In a strange irony, the floodwaters spreading misery without regard to race have at least temporarily calmed the racial tensions in Baton Rouge, La.
The city has been wracked by tensions caused by multiple shootings in July. First, police shot and killed Alton Sterling. Then on July 17 three policeman were shot dead while on patrol and their shooter slain by police.
In the city soaked by floods with odds of occurring only once in a millennium, pastor S.C. Dixon sees “white men carrying black women on their backs to a boat, black men doing the same for white women and black and white men working in boats together.”
“The city has been in uproar and tension,” said Dixon, pastor of Greater Mount Olive Missionary Baptist Church in Baton Rouge. “I saw God doing something with this city that needed to be done, even though it took a catastrophe to bring people back together again.”
A steady rain fell on the Dixon roof when he and his family went to sleep in Central, La., a suburb of Baton Rouge, on Friday, Aug. 12. By the time they woke on Saturday, they were trapped with water knee deep in their house and waist deep in the yard and all roads closed to their subdivision. They did not get out until a young deacon guided a rescue boat to them that evening.
Normally Baton Rouge receives 2.5 inches of rain during the first two weeks of August, according to weather service data. This year, 21 inches — more than 8 times as much — soaked the city during that period.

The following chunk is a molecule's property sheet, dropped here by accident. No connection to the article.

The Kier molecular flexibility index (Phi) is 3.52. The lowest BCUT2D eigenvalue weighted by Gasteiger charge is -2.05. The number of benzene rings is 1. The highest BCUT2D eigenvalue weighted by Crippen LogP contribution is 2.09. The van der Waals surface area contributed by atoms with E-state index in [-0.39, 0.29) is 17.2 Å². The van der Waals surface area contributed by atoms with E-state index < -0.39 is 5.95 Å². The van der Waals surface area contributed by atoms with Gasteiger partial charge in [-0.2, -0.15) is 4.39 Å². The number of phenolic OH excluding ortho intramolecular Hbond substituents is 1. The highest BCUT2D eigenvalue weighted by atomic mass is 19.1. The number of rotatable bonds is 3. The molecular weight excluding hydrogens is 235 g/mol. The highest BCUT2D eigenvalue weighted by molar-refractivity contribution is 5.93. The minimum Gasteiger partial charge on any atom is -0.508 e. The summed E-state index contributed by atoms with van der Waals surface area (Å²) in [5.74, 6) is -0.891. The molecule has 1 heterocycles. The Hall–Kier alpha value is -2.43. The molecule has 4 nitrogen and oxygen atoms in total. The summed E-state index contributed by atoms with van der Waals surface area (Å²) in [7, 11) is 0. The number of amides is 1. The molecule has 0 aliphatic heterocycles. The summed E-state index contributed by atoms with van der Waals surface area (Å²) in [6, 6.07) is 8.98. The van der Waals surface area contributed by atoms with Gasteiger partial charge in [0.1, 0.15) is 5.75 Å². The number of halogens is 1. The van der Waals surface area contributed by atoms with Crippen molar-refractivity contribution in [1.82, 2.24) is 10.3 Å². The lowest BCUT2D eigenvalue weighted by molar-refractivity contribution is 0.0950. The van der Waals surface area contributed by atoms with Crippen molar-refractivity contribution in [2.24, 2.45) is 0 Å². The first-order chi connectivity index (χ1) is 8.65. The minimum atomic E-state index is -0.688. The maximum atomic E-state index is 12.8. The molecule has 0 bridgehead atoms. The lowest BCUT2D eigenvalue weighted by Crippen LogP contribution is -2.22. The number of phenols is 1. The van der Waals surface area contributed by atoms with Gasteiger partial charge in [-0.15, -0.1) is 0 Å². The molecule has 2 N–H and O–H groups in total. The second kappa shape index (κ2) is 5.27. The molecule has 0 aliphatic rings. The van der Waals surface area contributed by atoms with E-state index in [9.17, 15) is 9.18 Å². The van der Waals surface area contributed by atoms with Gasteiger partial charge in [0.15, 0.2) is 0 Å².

An area just north of Baton Rouge received over 26 inches of rainfall in 72 hours. Louisiana received more rain in the last few days than Bakersfield, Calif., had received in the last five-and-a-half years.
The North American Baptist Fellowship, regional arm of Baptist World Alliance, is working to encourage disaster assistance to churches like True Light Baptist Church, which is offering its facilities to Greater Mount Olive for worship and office space.
True Light is opening itself next week to host volunteers overnight. Temporary housing for volunteers is virtually non-existent otherwise.
Sam Tolbert, president of both the North American Baptist Fellowship and the National Baptist Convention of America International, Inc., who coordinated relief efforts by the NBCA and Lott Carey Foreign Mission Convention after Hurricanes Katrina and Rita, said that one of the biggest challenges for churches is that pastors and members must first tend to their own homes and families.
He said many of the thousands who have been displaced were renters, who have no control over when their landlord will restore their residences, if ever. He surmises that a large percentage — maybe most — would have no renter’s insurance and certainly no flood insurance. He said he’s heard only 12 percent of all affected homes have flood insurance.
In Lake Charles, 130 miles west of Baton Rouge, where Tolbert is pastor of Greater Saint Mary Missionary Baptist Church, there was basically no flooding. But as president of the NBCA, Tolbert is concerned for all of his churches, pastors and members. He had no definitive estimate, as of Wednesday, of the number of churches that were damaged by the flooding.
He had six requests for people who want to help:
- Pray. “Some may discount that, but I don’t,” he said.
- Volunteers to help clean up churches and homes.